Jack Walker Published

Thousands Travel Outside W.Va. For Abortion Care After Roe

A doctors office waiting room with empty green and red chairs.
The Women's Health Center of West Virginia, located in Charleston, was required to suspend abortion services in 2022 after a near-total abortion ban took effect across the state.
Leah Willingham/Associated Press

At least 2,240 West Virginia residents traveled out of state to receive an abortion in 2023, primarily to neighboring states with less strict abortion laws.

Among them, 820 residents traveled to Maryland, 600 traveled to Pennsylvania, 590 traveled to Virginia and 230 traveled to Ohio, according to the Guttmacher Institute, an organization that researches reproductive and sexual health.

This coincides with a growing percentage of abortions provided to out-of-state residents in Maryland, Ohio and Virginia.

Two years ago today, the United States Supreme Court overturned Roe v. Wade, a 1973 ruling that protected abortion access nationally for decades. The decision allowed states to set their own policies on abortion.

In September 2022, Gov. Jim Justice signed a near-total abortion ban into law, prohibiting abortions outside of medical emergencies or instances when a fetus has no chance of survival.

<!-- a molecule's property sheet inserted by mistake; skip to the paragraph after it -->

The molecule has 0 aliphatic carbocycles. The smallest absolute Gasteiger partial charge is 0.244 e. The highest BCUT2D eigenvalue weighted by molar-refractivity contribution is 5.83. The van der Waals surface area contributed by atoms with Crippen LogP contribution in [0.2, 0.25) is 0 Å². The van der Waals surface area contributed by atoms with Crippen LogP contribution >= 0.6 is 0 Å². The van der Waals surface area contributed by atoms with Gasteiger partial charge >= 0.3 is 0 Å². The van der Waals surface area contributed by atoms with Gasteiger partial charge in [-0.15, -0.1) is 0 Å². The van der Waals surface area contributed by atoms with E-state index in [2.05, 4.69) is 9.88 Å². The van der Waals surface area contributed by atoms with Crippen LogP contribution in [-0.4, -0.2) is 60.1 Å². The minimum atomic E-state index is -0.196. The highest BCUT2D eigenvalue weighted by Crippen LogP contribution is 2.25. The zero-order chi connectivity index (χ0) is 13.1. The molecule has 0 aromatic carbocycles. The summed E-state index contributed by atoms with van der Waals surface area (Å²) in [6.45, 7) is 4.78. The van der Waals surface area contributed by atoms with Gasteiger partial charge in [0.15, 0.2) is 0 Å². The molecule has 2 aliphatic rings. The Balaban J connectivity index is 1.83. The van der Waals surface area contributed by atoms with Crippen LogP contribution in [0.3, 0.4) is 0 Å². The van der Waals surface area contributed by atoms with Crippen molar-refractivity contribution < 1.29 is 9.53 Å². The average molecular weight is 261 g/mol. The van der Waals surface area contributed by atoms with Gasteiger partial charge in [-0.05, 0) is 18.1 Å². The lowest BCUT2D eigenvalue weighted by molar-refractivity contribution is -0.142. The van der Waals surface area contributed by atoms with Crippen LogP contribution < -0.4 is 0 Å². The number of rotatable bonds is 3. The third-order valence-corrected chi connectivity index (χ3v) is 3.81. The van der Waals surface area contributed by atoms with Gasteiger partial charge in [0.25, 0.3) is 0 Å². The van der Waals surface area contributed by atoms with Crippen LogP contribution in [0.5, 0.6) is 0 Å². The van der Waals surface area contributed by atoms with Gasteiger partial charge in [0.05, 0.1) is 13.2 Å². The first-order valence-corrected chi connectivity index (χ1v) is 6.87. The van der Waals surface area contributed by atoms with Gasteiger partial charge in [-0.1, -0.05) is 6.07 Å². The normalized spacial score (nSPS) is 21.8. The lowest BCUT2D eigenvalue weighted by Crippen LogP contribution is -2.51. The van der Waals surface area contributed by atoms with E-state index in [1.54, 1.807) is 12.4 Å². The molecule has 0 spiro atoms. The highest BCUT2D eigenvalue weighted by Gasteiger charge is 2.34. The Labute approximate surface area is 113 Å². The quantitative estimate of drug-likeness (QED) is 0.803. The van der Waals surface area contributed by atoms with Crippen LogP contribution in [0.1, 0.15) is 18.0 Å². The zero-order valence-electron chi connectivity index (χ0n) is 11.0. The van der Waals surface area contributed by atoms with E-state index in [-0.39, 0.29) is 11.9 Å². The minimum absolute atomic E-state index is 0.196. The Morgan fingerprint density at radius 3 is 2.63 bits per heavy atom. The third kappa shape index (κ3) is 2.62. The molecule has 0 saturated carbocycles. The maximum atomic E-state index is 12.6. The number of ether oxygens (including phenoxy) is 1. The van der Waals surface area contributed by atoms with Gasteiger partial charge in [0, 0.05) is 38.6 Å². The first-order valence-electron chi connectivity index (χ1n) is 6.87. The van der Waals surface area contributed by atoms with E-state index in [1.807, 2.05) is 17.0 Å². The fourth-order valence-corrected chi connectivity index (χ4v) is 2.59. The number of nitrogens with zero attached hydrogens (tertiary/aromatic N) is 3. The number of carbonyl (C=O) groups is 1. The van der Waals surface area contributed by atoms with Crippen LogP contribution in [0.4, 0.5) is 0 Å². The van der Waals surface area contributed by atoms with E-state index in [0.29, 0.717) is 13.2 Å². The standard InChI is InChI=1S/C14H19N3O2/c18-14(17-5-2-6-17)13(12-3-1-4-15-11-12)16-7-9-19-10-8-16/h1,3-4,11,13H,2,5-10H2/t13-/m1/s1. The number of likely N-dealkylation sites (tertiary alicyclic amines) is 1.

The law makes some exceptions for some pregnancies conceived through rape or incest, but only until eight weeks of gestation for adults, and 14 weeks of gestation for minors.

New restrictions on abortion in West Virginia led some health care providers to bolster out-of-state reproductive health resources.

Located in Charleston, the Women’s Health Center of West Virginia — previously the state’s only abortion clinic — moved its abortion services from Charleston to Cumberland, Maryland, just two miles away from the state border.

Katie Quiñonez serves as executive director of the Women’s Health Center of Maryland, where the West Virginia facility’s abortion services were transferred.

“We did a market analysis and looked at what health care was available in those counties in mountain Maryland,” Quiñonez told the West Virginia Public Broadcasting podcast Us & Them earlier this year.

“We found that, not only was there not an abortion provider, [but] the nearest abortion providers for people living in mountain Maryland were at least 100 miles away,” she said. “We met directly with folks on the ground … in those communities to determine that, yes, there is a need here.”

The 2023 figures for out-of-state travel for abortion also omit residents who received reproductive health care remotely.

This may include residents who took mifepristone, a drug capable of terminating a pregnancy authorized for mail distribution by the U.S. Food and Drug Administration.

Despite increased restrictions on abortion access in many states, the total number of abortions provided nationally has been on the rise.

Between 2020 and 2023, abortions provided across the U.S. increased by 11 percent, reaching their highest number in more than a decade.